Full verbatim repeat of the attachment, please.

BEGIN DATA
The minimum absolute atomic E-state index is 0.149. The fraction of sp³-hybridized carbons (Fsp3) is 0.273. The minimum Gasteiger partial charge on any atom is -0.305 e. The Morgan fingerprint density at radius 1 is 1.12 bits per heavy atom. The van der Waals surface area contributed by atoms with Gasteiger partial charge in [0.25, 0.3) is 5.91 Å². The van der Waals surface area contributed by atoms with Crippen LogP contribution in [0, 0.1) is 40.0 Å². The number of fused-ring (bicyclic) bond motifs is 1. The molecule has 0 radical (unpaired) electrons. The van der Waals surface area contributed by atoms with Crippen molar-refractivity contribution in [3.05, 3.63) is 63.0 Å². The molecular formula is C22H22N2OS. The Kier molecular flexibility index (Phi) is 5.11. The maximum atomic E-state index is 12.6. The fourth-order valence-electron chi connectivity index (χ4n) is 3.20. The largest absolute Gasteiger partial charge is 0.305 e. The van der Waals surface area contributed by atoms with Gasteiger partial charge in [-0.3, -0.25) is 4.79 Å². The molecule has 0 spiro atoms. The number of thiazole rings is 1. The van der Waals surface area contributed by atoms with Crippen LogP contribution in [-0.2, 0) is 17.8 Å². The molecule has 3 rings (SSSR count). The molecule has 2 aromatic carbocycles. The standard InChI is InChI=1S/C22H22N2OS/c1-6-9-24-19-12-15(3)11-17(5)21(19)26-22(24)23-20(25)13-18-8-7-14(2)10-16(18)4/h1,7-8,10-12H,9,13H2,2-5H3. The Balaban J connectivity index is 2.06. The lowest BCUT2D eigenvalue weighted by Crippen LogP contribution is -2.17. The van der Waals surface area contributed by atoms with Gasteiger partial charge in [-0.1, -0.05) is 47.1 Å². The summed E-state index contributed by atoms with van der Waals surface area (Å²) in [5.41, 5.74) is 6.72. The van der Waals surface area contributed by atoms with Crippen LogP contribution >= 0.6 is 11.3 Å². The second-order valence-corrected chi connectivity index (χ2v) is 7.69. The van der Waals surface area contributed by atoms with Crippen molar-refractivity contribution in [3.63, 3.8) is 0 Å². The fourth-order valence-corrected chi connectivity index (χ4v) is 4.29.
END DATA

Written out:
The minimum absolute atomic E-state index is 0.149. The fraction of sp³-hybridized carbons (Fsp3) is 0.273. The minimum Gasteiger partial charge on any atom is -0.305 e. The Morgan fingerprint density at radius 1 is 1.12 bits per heavy atom. The van der Waals surface area contributed by atoms with Gasteiger partial charge in [0.25, 0.3) is 5.91 Å². The van der Waals surface area contributed by atoms with Crippen LogP contribution in [0, 0.1) is 40.0 Å². The number of fused-ring (bicyclic) bond motifs is 1. The molecule has 0 radical (unpaired) electrons. The van der Waals surface area contributed by atoms with Crippen molar-refractivity contribution in [3.05, 3.63) is 63.0 Å². The molecular formula is C22H22N2OS. The Kier molecular flexibility index (Phi) is 5.11. The maximum atomic E-state index is 12.6. The fourth-order valence-electron chi connectivity index (χ4n) is 3.20. The largest absolute Gasteiger partial charge is 0.305 e. The van der Waals surface area contributed by atoms with Gasteiger partial charge in [-0.3, -0.25) is 4.79 Å². The molecule has 0 spiro atoms. The number of thiazole rings is 1. The van der Waals surface area contributed by atoms with Crippen LogP contribution in [-0.2, 0) is 17.8 Å². The molecule has 3 rings (SSSR count). The molecule has 2 aromatic carbocycles. The standard InChI is InChI=1S/C22H22N2OS/c1-6-9-24-19-12-15(3)11-17(5)21(19)26-22(24)23-20(25)13-18-8-7-14(2)10-16(18)4/h1,7-8,10-12H,9,13H2,2-5H3. The Balaban J connectivity index is 2.06. The lowest BCUT2D eigenvalue weighted by Crippen LogP contribution is -2.17. The van der Waals surface area contributed by atoms with Gasteiger partial charge in [-0.1, -0.05) is 47.1 Å². The summed E-state index contributed by atoms with van der Waals surface area (Å²) in [5.41, 5.74) is 6.72. The van der Waals surface area contributed by atoms with Crippen LogP contribution >= 0.6 is 11.3 Å². The second-order valence-corrected chi connectivity index (χ2v) is 7.69. The van der Waals surface area contributed by atoms with Crippen molar-refractivity contribution in [3.63, 3.8) is 0 Å². The fourth-order valence-corrected chi connectivity index (χ4v) is 4.29.